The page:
• Archive Resource

    Latin America Hub Scoping Workshop Report

    The Regional Scoping Workshop for Latin America, organized by NEIM, took place in Salvador, Bahia, Brazil, from 6-9 June 2006. The workshop was organized around five round-tables followed by open debates in plenary: 1) Theoretical Reflections on the Empowerment of Women in Latin America; 2) Power, Institutionality and the Empowerment of Women in Latin America; 3) Policies of Employment and Income as Spaces of Empowerment of Women in Latin America; 4) Public Policies for Preventing and Combating Violence Against Women; and 5) Struggles for Sexual and Reproductive Rights in Latin America. On the last two days there were three different discussion sessions in small groups, organized around the three axes that the RPC will be investigating (voice, work, and bodily integrity): 1) Issues in Measurement of Women’s Empowerment; 2) Identifying Stories of Change; 3) Exploring Policy Experiences. Group discussions had the objective of generating ideas and recommendations for the formulation of RPC projects, the results being presented in the final plenary session, followed by an informal evaluation of the workshop and its accomplishments. …

  • Archive Resource

    Quotas: A Pathway Of Political Empowerment?

    Over the last 20 years, the problem of low levels of representation of women in political office has been mobilising women, and especially feminists, throughout the world. The adoption of quotas has become a much-used tool to address the challenge of increasing women's political representation, and as a route to enhancing women's political empowerment. In Latin America, many countries have adopted quota systems, but with widely varying effects. This article takes stock of Latin American experience and asks to what extent quota systems have served as a pathway of women into politics. …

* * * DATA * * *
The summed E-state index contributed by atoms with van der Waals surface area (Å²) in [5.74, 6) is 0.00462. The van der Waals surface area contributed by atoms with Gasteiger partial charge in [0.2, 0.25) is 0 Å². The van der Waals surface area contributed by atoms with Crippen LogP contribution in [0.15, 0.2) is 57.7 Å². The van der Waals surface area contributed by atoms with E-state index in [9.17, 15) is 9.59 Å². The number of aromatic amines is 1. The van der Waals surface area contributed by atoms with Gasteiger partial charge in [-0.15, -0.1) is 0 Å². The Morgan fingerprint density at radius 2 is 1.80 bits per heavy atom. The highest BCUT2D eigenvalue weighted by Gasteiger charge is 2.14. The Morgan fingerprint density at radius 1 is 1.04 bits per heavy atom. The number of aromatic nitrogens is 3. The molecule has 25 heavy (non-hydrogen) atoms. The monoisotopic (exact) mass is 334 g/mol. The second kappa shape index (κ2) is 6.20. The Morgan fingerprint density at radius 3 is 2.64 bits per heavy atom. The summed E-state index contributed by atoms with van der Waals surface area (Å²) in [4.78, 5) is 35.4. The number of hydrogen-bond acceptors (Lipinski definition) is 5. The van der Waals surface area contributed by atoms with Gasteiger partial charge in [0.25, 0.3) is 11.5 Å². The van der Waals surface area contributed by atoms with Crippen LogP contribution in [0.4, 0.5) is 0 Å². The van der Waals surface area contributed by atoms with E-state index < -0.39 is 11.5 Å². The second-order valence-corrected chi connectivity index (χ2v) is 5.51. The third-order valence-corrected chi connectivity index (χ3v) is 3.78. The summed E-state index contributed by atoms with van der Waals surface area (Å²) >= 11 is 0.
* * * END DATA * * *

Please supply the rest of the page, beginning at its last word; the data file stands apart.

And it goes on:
• Archive Resource

    The Participation Paradox: Quotas Policy In Latin America

    Within the last 20 years, the problem of women’s participation in formal power positions has been mobilizing women, especially feminists, throughout Latin America. After over half a century since gaining the right to vote, Latin-American women have recognized that, in practice, this fought for right did not guarantee the right to be elected as well. Indeed, Latin American women have remained marginalized from power, kept from participating in greater numbers in deliberative power structures. In these circumstances, the implementation of quota systems for women in a context of affirmative action policies has figured as a major goal in the mobilisation of women in their struggle for access to power structures. …

  • Archive Resource

    Trilhas Do Poder De Mulheres. Experiencias Internacionais Em Acoes Afirmativas, Graficos Do Congresso Nacional, Brasilia